Back in the dark ages — say, 1995, — there was an upstart little website called Amazon.com that fancied itself as the first real online bookstore.
People didn’t need to try a book on or squeeze it for freshness, the logic went, so books were a natural for e-commerce.
Flash forward to 2011, and Amazon says everything has changed. With its Kindle e-reader, it now sells more eBooks — electronic downloads of books — than it does physical books on paper. And if leaked stories are to be believed, Amazon is looking into becoming “a Netflix for books,” offering as many books as you care to download for a fixed annual subscription price. (Amazon has not commented on the story.)
Oh, how things change. It’s been some years since the book began to be transformed from a physical object to a digital file; now we’ve reached a tipping point. People are readily buying eBooks, in rapidly growing numbers, while conventional book chains like Borders go out of business.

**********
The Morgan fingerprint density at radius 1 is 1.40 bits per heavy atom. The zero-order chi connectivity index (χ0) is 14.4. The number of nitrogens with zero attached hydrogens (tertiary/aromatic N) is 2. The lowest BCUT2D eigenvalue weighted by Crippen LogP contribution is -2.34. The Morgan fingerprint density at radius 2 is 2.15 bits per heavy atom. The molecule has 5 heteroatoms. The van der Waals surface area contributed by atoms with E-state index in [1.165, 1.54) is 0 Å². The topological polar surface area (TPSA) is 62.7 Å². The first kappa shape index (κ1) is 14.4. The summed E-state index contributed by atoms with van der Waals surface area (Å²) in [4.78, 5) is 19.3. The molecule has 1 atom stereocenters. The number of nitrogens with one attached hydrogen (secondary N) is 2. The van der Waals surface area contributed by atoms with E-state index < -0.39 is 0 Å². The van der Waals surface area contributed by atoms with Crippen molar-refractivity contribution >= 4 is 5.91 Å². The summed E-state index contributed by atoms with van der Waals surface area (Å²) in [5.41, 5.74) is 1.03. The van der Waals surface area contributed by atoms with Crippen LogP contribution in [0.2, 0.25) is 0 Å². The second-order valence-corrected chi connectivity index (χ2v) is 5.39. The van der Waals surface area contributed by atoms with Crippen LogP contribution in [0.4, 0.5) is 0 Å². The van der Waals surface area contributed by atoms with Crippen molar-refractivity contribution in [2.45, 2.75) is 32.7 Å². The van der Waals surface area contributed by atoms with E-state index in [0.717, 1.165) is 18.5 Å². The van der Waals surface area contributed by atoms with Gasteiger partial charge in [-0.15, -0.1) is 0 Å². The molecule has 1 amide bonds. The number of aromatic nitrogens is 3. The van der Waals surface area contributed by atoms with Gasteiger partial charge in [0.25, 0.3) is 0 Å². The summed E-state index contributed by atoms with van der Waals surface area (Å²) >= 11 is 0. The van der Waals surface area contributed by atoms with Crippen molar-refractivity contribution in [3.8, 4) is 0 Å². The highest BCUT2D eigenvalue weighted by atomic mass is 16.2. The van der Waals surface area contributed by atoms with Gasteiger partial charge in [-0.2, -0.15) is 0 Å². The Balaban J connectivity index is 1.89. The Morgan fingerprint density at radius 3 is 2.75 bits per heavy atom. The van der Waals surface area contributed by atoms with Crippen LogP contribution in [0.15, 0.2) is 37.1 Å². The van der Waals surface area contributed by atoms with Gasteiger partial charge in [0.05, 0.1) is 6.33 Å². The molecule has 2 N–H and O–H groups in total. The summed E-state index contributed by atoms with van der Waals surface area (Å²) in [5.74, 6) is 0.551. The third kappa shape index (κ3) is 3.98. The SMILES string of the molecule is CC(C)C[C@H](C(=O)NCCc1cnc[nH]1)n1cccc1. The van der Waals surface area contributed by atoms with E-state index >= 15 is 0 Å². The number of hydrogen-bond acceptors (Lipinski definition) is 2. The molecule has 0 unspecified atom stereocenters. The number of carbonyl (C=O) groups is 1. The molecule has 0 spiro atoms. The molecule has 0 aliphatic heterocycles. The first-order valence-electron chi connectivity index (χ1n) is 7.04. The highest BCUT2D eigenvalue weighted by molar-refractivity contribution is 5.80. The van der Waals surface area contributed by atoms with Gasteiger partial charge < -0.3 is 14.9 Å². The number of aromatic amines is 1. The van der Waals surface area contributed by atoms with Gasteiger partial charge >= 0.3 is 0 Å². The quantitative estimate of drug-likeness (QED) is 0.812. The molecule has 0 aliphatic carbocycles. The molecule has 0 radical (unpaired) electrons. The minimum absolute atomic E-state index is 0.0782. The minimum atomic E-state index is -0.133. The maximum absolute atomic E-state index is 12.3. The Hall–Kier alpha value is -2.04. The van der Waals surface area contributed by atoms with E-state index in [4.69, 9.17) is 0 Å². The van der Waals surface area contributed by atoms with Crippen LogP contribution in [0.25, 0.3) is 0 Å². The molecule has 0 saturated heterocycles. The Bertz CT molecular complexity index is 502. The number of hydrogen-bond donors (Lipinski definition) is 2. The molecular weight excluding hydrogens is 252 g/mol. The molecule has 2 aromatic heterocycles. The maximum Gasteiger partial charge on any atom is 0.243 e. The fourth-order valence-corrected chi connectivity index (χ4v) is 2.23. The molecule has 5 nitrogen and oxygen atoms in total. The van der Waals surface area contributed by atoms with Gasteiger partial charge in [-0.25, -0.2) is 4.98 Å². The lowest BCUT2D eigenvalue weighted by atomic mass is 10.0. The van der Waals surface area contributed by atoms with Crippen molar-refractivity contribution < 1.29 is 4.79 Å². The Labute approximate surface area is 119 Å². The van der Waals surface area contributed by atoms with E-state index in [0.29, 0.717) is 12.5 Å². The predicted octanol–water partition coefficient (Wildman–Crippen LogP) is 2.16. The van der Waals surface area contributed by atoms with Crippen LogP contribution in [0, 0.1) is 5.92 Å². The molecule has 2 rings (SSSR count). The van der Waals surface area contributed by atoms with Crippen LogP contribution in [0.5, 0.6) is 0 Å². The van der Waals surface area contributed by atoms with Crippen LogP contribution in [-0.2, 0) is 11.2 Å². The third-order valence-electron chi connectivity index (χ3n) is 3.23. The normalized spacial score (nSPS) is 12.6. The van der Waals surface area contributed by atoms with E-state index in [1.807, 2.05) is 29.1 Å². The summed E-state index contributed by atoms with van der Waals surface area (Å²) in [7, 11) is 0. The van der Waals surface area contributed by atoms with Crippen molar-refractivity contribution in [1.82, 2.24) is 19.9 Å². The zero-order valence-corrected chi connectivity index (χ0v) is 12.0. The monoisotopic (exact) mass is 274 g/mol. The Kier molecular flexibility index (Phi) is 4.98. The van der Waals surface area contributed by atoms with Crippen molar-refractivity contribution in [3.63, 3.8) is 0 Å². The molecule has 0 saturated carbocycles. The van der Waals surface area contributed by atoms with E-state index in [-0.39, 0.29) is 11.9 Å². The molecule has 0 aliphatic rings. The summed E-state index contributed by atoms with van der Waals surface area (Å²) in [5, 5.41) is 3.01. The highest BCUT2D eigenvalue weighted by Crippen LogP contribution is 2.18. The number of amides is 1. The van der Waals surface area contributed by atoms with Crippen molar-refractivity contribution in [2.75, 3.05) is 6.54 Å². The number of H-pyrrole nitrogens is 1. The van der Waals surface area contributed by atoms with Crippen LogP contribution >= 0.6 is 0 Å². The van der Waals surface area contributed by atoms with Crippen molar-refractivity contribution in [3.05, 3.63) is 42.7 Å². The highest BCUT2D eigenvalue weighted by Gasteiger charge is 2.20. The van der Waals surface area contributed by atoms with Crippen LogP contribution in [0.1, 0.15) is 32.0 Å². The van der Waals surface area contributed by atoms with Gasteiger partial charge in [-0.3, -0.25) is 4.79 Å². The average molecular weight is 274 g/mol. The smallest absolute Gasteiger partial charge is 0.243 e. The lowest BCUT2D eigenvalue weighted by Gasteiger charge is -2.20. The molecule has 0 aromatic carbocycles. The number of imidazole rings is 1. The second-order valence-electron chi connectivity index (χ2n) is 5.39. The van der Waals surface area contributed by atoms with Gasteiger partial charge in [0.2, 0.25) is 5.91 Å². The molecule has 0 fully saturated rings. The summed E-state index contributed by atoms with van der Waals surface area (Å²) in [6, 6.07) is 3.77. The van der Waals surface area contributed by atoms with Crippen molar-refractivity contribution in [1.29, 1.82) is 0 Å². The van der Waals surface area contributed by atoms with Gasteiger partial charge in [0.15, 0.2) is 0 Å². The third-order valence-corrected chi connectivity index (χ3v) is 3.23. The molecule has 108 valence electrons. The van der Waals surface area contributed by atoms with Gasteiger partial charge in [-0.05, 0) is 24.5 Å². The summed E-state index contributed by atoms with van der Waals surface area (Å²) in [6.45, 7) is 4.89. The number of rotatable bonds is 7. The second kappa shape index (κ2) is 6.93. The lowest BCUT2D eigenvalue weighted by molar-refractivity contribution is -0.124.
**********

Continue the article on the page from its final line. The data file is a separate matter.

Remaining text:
“We can easily say that eBook sales in the U.S. will grow from just less than $1 billion in 2010 to more than $2.8 billion in 2015,” said James McQuivey of Forrester Research, Inc.
There are still plenty of conventional books out there, of course. Paper is convenient, portable, nice to look at, and doesn’t have batteries that run out. At the end of last year, McQuivey said, just 7 percent of American adults with online access read eBooks.
But that number will double by the end of this year, he predicted, and e-readers, led by the Kindle, are making a big difference.
“Once people catch the eBook reading bug, they rapidly shift a large portion of the books they read to digital,” McQuivey said.
All this is obviously fearsome news to bookstores, just as Napster and the iPod brought record stores to their knees. And it will mean seismic changes for publishers, who stand to make less money from book sales, but spend less on printing and shipping.
But what does it mean to you? Well, how much time do you have for reading?